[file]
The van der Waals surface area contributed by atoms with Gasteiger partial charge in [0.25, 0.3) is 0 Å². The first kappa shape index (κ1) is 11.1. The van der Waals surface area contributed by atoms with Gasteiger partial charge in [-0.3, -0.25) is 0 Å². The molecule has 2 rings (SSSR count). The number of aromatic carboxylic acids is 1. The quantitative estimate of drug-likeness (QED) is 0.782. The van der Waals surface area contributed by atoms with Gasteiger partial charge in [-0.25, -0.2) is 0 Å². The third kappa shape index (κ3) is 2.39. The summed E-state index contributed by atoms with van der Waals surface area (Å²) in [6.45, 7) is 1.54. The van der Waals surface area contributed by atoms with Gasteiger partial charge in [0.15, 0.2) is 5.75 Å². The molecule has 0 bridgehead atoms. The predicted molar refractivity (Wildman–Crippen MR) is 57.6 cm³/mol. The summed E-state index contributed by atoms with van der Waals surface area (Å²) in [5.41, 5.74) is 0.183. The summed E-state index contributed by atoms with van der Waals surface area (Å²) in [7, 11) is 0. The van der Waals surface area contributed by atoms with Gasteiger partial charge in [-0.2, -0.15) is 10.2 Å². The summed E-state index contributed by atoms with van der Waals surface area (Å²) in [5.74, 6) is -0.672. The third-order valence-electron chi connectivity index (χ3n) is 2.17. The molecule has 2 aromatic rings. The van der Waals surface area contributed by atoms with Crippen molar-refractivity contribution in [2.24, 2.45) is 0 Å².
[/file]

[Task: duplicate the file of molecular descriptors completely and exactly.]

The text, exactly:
The van der Waals surface area contributed by atoms with Gasteiger partial charge in [0.25, 0.3) is 0 Å². The first kappa shape index (κ1) is 11.1. The van der Waals surface area contributed by atoms with Gasteiger partial charge in [-0.3, -0.25) is 0 Å². The molecule has 2 rings (SSSR count). The number of aromatic carboxylic acids is 1. The quantitative estimate of drug-likeness (QED) is 0.782. The van der Waals surface area contributed by atoms with Gasteiger partial charge in [-0.25, -0.2) is 0 Å². The third kappa shape index (κ3) is 2.39. The summed E-state index contributed by atoms with van der Waals surface area (Å²) in [6.45, 7) is 1.54. The van der Waals surface area contributed by atoms with Gasteiger partial charge in [0.15, 0.2) is 5.75 Å². The molecule has 0 bridgehead atoms. The predicted molar refractivity (Wildman–Crippen MR) is 57.6 cm³/mol. The summed E-state index contributed by atoms with van der Waals surface area (Å²) in [5.41, 5.74) is 0.183. The summed E-state index contributed by atoms with van der Waals surface area (Å²) in [7, 11) is 0. The van der Waals surface area contributed by atoms with Gasteiger partial charge in [-0.2, -0.15) is 10.2 Å². The summed E-state index contributed by atoms with van der Waals surface area (Å²) in [5.74, 6) is -0.672. The third-order valence-electron chi connectivity index (χ3n) is 2.17. The molecule has 2 aromatic rings. The van der Waals surface area contributed by atoms with Crippen molar-refractivity contribution in [2.24, 2.45) is 0 Å².